Specifically, 15 C.F.R. § 734.2(b)(9)(B)(ii) provides that "export" includes:
downloading or causing the downloading of, such software to locations (including electronic bulletin boards, Internet file transfer protocol, and World Wide Web sites) outside the U.S., or making such software available for transfer outside the United States, over wire, cable, radio, electromagnetic, photo-optical, photoelectric or other comparable communications facilities accessible to persons outside the United States, including transfers from electronic bulletin boards, Internet file transfer protocol and World Wide Web sites, unless the person making the software available takes precautions adequate to prevent unauthorized transfer of such code outside the United States.
These exceptions allow for export of software that is publicly available, 15 C.F.R. § 734.7(c); results from fundamental research or is educational, 15 C.F.R. § 734.3(b)(3), 734.8, 734.9; is already available from foreign sources, 15 C.F.R. § 768.1(b); or contains only a de minimis quantity of domestically-derived content, 15 C.F.R.S 734.4(b)(2).
If encryption software falls within the ambit of the relevant EAR provisions, the "export" of such software requires a prepublication license. When a prepublication license is requested, the relevant agencies undertake a "case-by-case" analysis to determine if the export is "consistent with U.S. national security and foreign policy interests." 15 C.F.R. § 742.15(b). All applications must be "resolved or referred to the President no later than 90 days" from the date an application is entered into the BXA's electronic license processing system. 15 C.F.R. § 750.4(a). There is no time limit, however, that applies once an application is referred to the President. Although the regulations do provide for an internal administrative appeal procedure, such appeals are governed only by the exhortation that they be completed "within a reasonable time." 15 C.F.R. § 756.2(c)(1). Final administrative decisions are not subject to judicial review. 15 C.F.R. § 756.2(c)(2).
I. Prior Restraint
The parties and amici urge a number of theories on us. We limit our attention here, for the most part, to only one: whether the EAR restrictions on the export of encryption software in source code form constitute a prior restraint in violation of the First Amendment. We review de novo the district court's affirmative answer to this question. See Roulette v. Seattle, 97 F.3d 300, 302 (9th Cir. 1996).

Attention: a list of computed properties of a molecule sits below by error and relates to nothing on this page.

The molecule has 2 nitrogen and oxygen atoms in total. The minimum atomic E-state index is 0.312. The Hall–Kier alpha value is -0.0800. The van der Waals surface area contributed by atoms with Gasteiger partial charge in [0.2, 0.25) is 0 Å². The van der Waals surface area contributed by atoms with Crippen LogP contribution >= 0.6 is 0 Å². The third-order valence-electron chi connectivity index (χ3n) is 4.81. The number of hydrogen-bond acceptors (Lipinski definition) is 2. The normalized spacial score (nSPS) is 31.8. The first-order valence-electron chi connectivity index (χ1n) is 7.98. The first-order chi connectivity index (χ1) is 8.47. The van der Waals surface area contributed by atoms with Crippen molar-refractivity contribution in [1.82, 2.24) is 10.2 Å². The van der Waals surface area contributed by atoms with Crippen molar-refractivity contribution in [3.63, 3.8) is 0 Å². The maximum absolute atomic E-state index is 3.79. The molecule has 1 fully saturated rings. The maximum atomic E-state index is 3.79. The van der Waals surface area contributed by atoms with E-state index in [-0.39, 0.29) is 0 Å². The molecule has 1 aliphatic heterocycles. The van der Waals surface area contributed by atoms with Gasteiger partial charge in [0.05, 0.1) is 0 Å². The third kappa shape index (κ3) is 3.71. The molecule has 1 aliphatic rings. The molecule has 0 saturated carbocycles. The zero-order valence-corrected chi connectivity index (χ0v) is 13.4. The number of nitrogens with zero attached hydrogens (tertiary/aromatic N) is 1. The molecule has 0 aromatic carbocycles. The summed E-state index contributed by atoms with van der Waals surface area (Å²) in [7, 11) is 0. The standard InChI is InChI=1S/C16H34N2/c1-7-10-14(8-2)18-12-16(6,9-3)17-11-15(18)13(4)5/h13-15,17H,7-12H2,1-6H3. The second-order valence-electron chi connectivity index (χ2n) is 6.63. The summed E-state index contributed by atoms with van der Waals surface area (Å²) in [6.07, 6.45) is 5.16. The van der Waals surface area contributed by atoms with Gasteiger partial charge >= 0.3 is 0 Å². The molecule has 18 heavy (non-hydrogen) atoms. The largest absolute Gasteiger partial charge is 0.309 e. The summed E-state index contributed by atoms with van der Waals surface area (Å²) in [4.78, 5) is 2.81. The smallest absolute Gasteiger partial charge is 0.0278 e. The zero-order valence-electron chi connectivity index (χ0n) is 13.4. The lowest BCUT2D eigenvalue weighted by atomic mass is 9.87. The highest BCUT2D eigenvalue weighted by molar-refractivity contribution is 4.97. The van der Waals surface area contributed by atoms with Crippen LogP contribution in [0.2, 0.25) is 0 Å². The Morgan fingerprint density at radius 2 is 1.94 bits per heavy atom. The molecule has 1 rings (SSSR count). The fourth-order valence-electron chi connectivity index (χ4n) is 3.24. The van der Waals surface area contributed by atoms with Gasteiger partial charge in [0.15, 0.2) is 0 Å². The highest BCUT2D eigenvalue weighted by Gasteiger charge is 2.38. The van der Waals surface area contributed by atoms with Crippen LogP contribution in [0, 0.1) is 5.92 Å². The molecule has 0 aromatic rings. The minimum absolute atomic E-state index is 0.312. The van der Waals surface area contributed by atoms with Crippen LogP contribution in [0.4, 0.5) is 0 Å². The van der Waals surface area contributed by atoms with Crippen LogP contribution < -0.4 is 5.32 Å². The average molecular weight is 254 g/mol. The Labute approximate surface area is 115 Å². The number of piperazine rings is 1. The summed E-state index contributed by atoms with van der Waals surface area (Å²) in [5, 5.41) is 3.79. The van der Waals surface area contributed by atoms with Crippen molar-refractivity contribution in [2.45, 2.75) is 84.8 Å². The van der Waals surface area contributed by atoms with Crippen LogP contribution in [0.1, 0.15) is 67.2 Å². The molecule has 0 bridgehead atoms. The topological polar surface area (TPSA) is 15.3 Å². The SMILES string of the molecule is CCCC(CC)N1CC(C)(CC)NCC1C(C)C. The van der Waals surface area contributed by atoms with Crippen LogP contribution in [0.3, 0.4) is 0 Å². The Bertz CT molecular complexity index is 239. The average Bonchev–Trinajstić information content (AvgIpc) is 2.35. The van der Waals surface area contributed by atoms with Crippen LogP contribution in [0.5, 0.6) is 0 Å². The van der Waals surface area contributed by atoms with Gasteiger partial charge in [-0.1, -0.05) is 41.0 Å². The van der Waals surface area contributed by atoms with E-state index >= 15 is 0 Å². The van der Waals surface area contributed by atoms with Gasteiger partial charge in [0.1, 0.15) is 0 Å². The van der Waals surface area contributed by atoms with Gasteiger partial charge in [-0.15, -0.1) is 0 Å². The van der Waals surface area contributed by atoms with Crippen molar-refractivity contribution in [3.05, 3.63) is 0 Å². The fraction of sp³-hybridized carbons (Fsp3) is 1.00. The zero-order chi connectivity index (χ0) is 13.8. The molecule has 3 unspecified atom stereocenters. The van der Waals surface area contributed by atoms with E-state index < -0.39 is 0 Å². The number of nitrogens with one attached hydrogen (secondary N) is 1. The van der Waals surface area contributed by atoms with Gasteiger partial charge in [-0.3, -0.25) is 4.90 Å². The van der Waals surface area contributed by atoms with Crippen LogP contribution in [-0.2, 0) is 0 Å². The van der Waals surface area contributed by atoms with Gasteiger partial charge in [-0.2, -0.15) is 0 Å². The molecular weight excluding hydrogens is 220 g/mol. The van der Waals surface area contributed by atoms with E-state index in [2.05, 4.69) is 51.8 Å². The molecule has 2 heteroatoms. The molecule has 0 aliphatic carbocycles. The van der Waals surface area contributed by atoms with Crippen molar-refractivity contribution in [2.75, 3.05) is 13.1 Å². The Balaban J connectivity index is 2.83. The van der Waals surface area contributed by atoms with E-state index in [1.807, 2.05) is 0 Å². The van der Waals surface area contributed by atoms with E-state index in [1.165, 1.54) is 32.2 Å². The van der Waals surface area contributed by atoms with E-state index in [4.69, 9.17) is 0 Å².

It is axiomatic that "prior restraints on speech and publication are the most serious and least tolerable infringement on First Amendment rights." Nebraska Press Ass'n v. Stuart, 427 U.S. 539, 559 (1976). Indeed, the Supreme Court has opined that "it is the chief purpose of the [First Amendment] guaranty to prevent previous restraints upon publication." Near v. Minnesota, 283 U.S. 697, 713 (1931). Accordingly, "[a]ny prior restraint on expression comes . . . with a `heavy presumption' against its constitutional validity." Organization for a Better Austin v. Keefe, 402 U.S. 415, 419 (1971). At the same time, the Supreme Court has cautioned that"[t]he phrase `prior restraint' is not a self-wielding sword. Nor can it serve as a talismanic test." Kingsley Books, Inc. v. Brown, 354 U.S. 436, 441 (1957). We accordingly turn from"[t]he generalization that prior restraint is particularly obnoxious" to a "more particularistic analysis." Id. at 442.
The Supreme Court has treated licensing schemes that act as prior restraints on speech with suspicion because such restraints run the twin risks of encouraging self-censorship and concealing illegitimate abuses of censorial power. See Lakewood v. Plain Dealer Publishing Co., 486 U.S. 750, 759 (1988). As a result, "even if the government may constitutionally impose content-neutral prohibitions on a particular manner of speech, it may not condition that speech on obtaining a license or permit from a government official in that official's boundless discretion." Id. at 764 (emphasis in original). We follow the lead of the Supreme Court and divide the appropriate analysis into two parts. The threshold question is whether Bernstein is entitled to bring a facial challenge against the EAR regulations. See id. at 755. If he is so entitled, we proceed to the second question: whether the regulations constitute an impermissible prior restraint on speech. See id. at 769.
A. Is Bernstein entitled to bring a facial attack?
A licensing regime is always subject to facial challenge as a prior restraint where it "gives a government official or agency substantial power to discriminate based on the content or viewpoint of speech by suppressing disfavored speech or disliked speakers," and has "a close enough nexus to expression, or to conduct commonly associated with expression, to pose a real and substantial threat of . . . censorship risks." Id. at 759.
In using the term "facial challenge" in the prior restraint context, the Supreme Court has meant two distinct things. First, if entitled to bring a facial challenge, a plaintiff need not apply for a license before challenging the licensing regime. See Lakewood, 380 U.S. at 755-56. This is a question of standing. Second, a litigant challenging an enactment on its face champions the rights of those not before the court and thus may attack the statute "whether or not his conduct could be proscribed by a properly drawn statute." Freedman v. Maryland, 380 U.S. 51, 56 (1965); see also Secretary of State of Md. v. J. H. Munson Co., 467 U.S. 947, 957 (1984); Roulette, 97 F.3d at 303 n. 3. This goes to the scope of the constitutional challenge.